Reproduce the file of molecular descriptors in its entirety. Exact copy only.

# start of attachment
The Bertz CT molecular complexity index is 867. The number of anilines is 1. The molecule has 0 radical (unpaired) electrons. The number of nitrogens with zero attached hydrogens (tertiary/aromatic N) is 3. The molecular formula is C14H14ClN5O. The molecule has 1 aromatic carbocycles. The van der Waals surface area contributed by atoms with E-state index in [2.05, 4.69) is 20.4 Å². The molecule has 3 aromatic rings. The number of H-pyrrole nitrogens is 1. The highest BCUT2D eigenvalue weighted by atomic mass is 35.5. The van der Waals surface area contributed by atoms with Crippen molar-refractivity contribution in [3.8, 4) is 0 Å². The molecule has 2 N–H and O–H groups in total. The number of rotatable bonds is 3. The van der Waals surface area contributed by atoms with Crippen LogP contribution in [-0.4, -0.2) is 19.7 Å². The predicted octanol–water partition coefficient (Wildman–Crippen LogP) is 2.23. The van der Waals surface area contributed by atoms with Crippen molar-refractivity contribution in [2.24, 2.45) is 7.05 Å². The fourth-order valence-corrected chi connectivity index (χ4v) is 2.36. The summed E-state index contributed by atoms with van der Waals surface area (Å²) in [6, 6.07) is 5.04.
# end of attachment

The Bertz CT molecular complexity index is 867. The number of anilines is 1. The molecule has 0 radical (unpaired) electrons. The number of nitrogens with zero attached hydrogens (tertiary/aromatic N) is 3. The molecular formula is C14H14ClN5O. The molecule has 1 aromatic carbocycles. The van der Waals surface area contributed by atoms with E-state index in [2.05, 4.69) is 20.4 Å². The molecule has 3 aromatic rings. The number of H-pyrrole nitrogens is 1. The highest BCUT2D eigenvalue weighted by atomic mass is 35.5. The van der Waals surface area contributed by atoms with Crippen molar-refractivity contribution in [3.8, 4) is 0 Å². The molecule has 2 N–H and O–H groups in total. The number of rotatable bonds is 3. The van der Waals surface area contributed by atoms with Crippen LogP contribution in [-0.4, -0.2) is 19.7 Å². The predicted octanol–water partition coefficient (Wildman–Crippen LogP) is 2.23. The van der Waals surface area contributed by atoms with Crippen molar-refractivity contribution in [2.24, 2.45) is 7.05 Å². The fourth-order valence-corrected chi connectivity index (χ4v) is 2.36. The summed E-state index contributed by atoms with van der Waals surface area (Å²) in [6, 6.07) is 5.04.